On Saturday, Cristiane “Cyborg” Justino took the proverbial one step back, to prepare to take two steps forward.
During the main card of Invicta FC 22, TJ De Santis and Julie Kedzie announced that Cris Cyborg would no longer hold the Invicta Featherweight title.
ICYMI: Cris Cyborg has relinquished her Invicta featherweight title. Megan Anderson is your new undisputed featherweight champ. #InvictaFC22
— Invicta FC (@InvictaFights) March 26, 2017
What this signals for Cyborg’s future title plans in the UFC is anyone’s guess. But with the resolution of Cyborg’s issues with USADA, and a crowned champ that fans view as a warm body waiting to beaten by Cyborg, a major PPV fight can’t be too far off. One look at the reaction UFC 208 in Brooklyn received, and you immediately realize the UFC needs Cyborg if they want a have a featherweight division.
Cris Cyborg has not lost an MMA fight since 2005. She has been the most feared woman in MMA since she knocked out Gina Carano in 2009.
You have to feel for Germaine de Randamie. She really was forced into accepting a Cyborg beating. How do you turn down a chance at an inaugural title, on the biggest stage of your career? You don’t. And sure, you became the first Dutch fighter since Bas Rutten to claim a title in UFC, but how do you wholeheartedly accept the congratulations and praise, knowing the price you have to pay for it is Cyborg smashing your face?
It’s hard to look back on Cyborg’s history and not see a similar fate for Germaine:
And yet somehow Cyborg Justino’s future isn’t quite as secure as it would seem. The allegations of steroids that have surrounded Cyborg throughout her career, coupled with the positive test for Stanozolol after her fight with Hiroko Yamanaka, hang over her relationship with the UFC and president Dana White. Dana White has been less than kind regarding Cyborg. In fact, the entire fiasco of UFC 208 is a result of the UFC playing hard ball negotiating with Cyborg. They only have one legitimate star at 145, but they hesitate to embrace her.
And now somehow we are here. With three different women in MMA claiming to be the best 145 pound fighter in the world. And none of them named Cyborg. Hell, none of them are willing to fight Cyborg. Megan Anderson recently stated that she isn’t ready to fight Justino and all of the MMA world agreed. Julie Budd is comfortably silent in Bellator. And UFC champion, Germaine De Randamie truly believes Holly Holm, loser of three straight, deserves a rematch.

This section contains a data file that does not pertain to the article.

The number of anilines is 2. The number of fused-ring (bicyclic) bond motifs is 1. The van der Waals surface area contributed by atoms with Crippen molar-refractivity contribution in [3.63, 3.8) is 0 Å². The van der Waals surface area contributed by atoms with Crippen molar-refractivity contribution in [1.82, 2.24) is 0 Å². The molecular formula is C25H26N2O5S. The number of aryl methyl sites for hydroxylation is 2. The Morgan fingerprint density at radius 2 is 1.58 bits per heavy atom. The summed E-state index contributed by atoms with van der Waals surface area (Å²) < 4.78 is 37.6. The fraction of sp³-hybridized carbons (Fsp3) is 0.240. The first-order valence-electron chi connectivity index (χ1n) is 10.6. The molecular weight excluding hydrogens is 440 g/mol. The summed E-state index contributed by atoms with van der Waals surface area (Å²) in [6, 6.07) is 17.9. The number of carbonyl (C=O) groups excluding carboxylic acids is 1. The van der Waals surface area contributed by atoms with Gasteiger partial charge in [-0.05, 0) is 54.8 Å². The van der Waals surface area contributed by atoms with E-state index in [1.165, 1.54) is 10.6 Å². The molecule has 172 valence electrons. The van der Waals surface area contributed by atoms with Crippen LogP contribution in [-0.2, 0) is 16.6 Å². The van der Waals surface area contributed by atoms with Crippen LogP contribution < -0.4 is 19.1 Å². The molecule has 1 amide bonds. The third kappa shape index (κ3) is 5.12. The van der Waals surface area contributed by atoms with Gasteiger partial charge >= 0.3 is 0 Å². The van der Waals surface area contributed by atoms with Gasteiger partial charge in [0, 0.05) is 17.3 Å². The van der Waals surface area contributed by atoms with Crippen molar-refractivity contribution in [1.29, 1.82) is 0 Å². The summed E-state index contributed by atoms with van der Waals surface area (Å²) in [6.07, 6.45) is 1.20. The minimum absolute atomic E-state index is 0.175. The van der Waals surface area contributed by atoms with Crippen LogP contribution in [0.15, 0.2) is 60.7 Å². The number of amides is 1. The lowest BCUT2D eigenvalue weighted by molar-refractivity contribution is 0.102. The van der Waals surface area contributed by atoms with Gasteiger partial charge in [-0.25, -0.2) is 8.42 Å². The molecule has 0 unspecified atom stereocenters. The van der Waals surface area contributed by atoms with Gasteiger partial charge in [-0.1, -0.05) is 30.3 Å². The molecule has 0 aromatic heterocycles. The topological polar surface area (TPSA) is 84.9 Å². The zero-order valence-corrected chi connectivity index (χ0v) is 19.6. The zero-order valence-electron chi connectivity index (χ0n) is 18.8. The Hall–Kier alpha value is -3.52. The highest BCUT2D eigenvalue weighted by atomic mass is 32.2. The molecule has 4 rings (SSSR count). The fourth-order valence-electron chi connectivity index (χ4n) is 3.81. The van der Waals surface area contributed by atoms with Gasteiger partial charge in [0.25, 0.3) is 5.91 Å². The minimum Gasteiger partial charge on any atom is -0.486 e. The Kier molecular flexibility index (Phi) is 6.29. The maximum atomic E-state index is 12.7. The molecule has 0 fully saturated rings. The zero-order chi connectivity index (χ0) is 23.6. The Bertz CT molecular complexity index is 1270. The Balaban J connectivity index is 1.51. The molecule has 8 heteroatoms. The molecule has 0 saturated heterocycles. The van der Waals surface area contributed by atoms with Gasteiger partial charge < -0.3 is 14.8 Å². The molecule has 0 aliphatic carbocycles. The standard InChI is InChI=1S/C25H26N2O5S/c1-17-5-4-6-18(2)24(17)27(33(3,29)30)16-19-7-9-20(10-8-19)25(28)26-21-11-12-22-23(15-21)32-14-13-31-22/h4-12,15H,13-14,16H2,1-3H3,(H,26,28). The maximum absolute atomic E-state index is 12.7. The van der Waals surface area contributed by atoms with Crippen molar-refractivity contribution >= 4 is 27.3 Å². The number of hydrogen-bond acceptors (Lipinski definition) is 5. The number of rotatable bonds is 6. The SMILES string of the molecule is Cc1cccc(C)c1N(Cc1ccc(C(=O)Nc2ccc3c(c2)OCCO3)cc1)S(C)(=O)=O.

Hopefully, with Holm speculated to be booked to fight in a “high profile” fight in Singapore, there are no longer any road blocks to a Cyborg championship.
— Women's MMA Rankings (@WMMARankings) March 21, 2017
… except that nagging issue of De Randamie’s upcoming surgery. It’s clear to anyone that she is intent on remaining champion for as long a time as possible. But no one can blame her if she wants to be 100% for the toughest fight of her career. And it seems the UFC is happy to use the threat of a Holm rematch and a lengthy wait for Germaine’s surgery as pressure to have Cyborg accept title fight terms favorable to the UFC. It’s important to remember that not too long ago, Dana White’s favorite fighter turned manager, Tito Ortiz managed Cyborg. Her current management hasn’t seemed to improve the relationship, and they sure don’t have the charm of Tito on a mic.
Dana White’s attitude toward Cyborg hasn’t seemed to improve from when he chuckled along with Joe Rogan when Tony Hinchcliffe joked she had a penis. The UFC continuing to insist she take fights at a 140 lbs. catch weight, despite these fights having little to no stakes, seems to only enforce the idea that they have some vendetta against Cyborg. I find it hard to find another fighter in UFC history with so much built in interest that the UFC has tried to sabotage at every turn. At what point does hard negotiation hurt the promotion as much as the fighter?
The truth is Justino and her management know enough about her worth not to accept the same agreement the UFC typical deals out. She headlined one of the biggest events in MMA history seven years ago. They understand the dollars that she can bring in and the attention she garners. The UFC, for their part, have to balance giving into the demands of an intelligent management team, with setting a precedent for the Pandora’s box that is fighter pay.
So, the promotion will continue to take every opportunity to undercut and undermine Cyborg. And until Cyborg schedules a date to fight for a UFC belt, she will continue to be star potential left unfulfilled. And why? In my opinion, pride and ego.